Why can't I zero my riflescope?
Note: Adjusting the riflescope to zero should not be attempted until a satisfactory 3-shot group has been achieved.
The most common issues with zeroing include:
- I'm running out of adjustment when zeroing.
- I dial my turrets, but nothing happens.
- I dial a lot and nothing happens, but then after one shot it suddenly jumps to another location (wandering zero).
These are caused by one of the following:
- Over-tightened rings. We recommend 15-18in. pounds on most ring sets, but please feel free to call and ask if you have questions about your specific rings.
- Adjustable rings and bases being used are not adjusted properly. If you have adjustable rings and have questions about installing them, feel free to call us. We are happy to walk you through the process.
- A misalignment in the rifle’s barrel and action or receiver. If you do not have adjustable rings or bases and have to use up a lot of windage/elevation adjustment (or run out completely), you may have a rifle with a barrel/action or receiver that is out of alignment. This can sometimes be corrected with an adjustable ring or base set or a canted base. Please give us a call if you have questions on the process!
- A misalignment of bases. This can cause the rings to tighten unevenly around the scope tube and cause impingement of the tube or slipping of the riflescope in the rings. When using 2-piece bases, we recommend checking alignment with alignment bars and lapping the rings into proper alignment if necessary.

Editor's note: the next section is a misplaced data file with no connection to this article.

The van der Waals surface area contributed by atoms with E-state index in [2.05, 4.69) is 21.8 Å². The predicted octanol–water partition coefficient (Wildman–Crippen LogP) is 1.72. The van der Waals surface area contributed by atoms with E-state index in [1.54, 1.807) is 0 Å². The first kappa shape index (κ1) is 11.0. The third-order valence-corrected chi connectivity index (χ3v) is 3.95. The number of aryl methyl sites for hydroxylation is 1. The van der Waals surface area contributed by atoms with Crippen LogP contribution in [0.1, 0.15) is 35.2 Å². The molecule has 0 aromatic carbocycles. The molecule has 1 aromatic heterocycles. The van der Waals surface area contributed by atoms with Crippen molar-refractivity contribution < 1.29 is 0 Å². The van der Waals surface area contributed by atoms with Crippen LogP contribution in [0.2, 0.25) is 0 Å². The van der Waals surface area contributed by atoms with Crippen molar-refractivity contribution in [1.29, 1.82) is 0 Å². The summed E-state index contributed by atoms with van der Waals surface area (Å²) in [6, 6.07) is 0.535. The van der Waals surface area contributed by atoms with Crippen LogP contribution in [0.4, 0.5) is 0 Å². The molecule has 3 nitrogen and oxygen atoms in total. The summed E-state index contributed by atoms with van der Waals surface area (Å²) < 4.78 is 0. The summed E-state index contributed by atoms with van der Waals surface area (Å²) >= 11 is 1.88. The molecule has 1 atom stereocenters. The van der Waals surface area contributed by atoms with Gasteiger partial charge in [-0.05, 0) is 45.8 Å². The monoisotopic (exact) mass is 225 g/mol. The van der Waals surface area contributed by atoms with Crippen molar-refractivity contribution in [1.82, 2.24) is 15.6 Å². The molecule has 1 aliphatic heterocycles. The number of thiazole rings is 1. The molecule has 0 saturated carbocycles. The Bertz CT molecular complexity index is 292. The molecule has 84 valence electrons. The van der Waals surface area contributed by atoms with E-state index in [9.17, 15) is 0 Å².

- The scope is sliding in the rings. Check to make sure it is secure.
- The riflescope’s main tube is bent. This can happen with hard impact or other uneven force applied to the scope tube. Roll the scope in the bottom ring halves to see if it is bent. If bent, the scope will appear to lift out of the rings rather than staying flat and rotating in place. Please give us a call if this has happened.
Why does my reticle appear canted?
- Your leveling tools used to mount the scope, and the reticle inside your scope are properly aligned, but the way you are holding the rifle causes your eye to perceive the reticle as canted. For example, right-handed shooters shouldering a rifle commonly report a reticle appearing to be canted to the left, or counter-clockwise. Left-handed shooters will generally report seeing the reticle canted to the right or clockwise. To fix this, try positioning yourself completely behind the rifle (chin aligned with the buttstock) looking through the riflescope at the reticle straight-on. This tends to eliminate that illusion created by having your head turned slightly while shouldering the rifle.
- Aiming at a target or background that is uneven, or shooting from uneven ground may cause a reticle to appear canted. Moving to more level ground may eliminate this canted appearance. A shooter not accustomed to shooting with a bubble level tool installed on their rifle may make the mistake of believing the reticle is canted because of the way the rifle needs to be held in order for the reticle to be level. You can verify this again by getting completely behind the rifle to confirm proper alignment.
- Your bubble level is sitting on top of the turret cap. This can skew your results by making the riflescope turret appear to be sitting level in relation to the rifle when it is not actually sitting level. Sometimes, the turret cap (or the fiber optic indicator on the turret cap) will sit crooked and cause the bubble level to be canted slightly. Rather than using the top of the turret cap, try putting the level on the inner turret post top (or using feeler gauges on the bottom of the scope) to level the scope.